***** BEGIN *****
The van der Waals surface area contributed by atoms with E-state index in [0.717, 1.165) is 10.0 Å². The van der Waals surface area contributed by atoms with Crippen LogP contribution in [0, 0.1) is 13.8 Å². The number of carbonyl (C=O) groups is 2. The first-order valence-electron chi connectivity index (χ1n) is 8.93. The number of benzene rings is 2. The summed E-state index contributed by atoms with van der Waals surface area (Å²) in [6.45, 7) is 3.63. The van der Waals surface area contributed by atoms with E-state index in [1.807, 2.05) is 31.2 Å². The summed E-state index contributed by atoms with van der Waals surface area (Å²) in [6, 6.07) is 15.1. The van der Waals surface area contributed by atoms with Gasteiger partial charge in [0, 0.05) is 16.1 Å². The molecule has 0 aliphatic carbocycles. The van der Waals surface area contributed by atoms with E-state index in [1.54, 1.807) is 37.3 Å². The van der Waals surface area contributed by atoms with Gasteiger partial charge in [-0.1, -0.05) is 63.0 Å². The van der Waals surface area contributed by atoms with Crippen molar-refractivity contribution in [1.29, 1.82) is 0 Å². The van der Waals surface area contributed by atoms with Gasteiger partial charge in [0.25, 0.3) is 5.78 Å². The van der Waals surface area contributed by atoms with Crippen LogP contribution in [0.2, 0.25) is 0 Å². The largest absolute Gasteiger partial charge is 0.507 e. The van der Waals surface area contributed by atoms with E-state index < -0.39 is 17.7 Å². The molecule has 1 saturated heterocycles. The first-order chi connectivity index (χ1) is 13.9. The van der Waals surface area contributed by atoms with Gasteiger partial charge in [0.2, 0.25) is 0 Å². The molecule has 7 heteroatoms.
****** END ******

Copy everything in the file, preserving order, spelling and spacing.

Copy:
The van der Waals surface area contributed by atoms with E-state index in [0.717, 1.165) is 10.0 Å². The van der Waals surface area contributed by atoms with Crippen LogP contribution in [0, 0.1) is 13.8 Å². The number of carbonyl (C=O) groups is 2. The first-order valence-electron chi connectivity index (χ1n) is 8.93. The number of benzene rings is 2. The summed E-state index contributed by atoms with van der Waals surface area (Å²) in [6.45, 7) is 3.63. The van der Waals surface area contributed by atoms with E-state index in [1.807, 2.05) is 31.2 Å². The summed E-state index contributed by atoms with van der Waals surface area (Å²) in [6, 6.07) is 15.1. The van der Waals surface area contributed by atoms with Gasteiger partial charge in [0, 0.05) is 16.1 Å². The molecule has 0 aliphatic carbocycles. The van der Waals surface area contributed by atoms with E-state index in [1.54, 1.807) is 37.3 Å². The van der Waals surface area contributed by atoms with Gasteiger partial charge in [-0.1, -0.05) is 63.0 Å². The van der Waals surface area contributed by atoms with Crippen molar-refractivity contribution in [1.29, 1.82) is 0 Å². The van der Waals surface area contributed by atoms with Gasteiger partial charge in [0.25, 0.3) is 5.78 Å². The van der Waals surface area contributed by atoms with Crippen LogP contribution in [0.2, 0.25) is 0 Å². The largest absolute Gasteiger partial charge is 0.507 e. The van der Waals surface area contributed by atoms with E-state index < -0.39 is 17.7 Å². The molecule has 1 saturated heterocycles. The first-order chi connectivity index (χ1) is 13.9. The van der Waals surface area contributed by atoms with Gasteiger partial charge in [0.2, 0.25) is 0 Å². The molecule has 7 heteroatoms.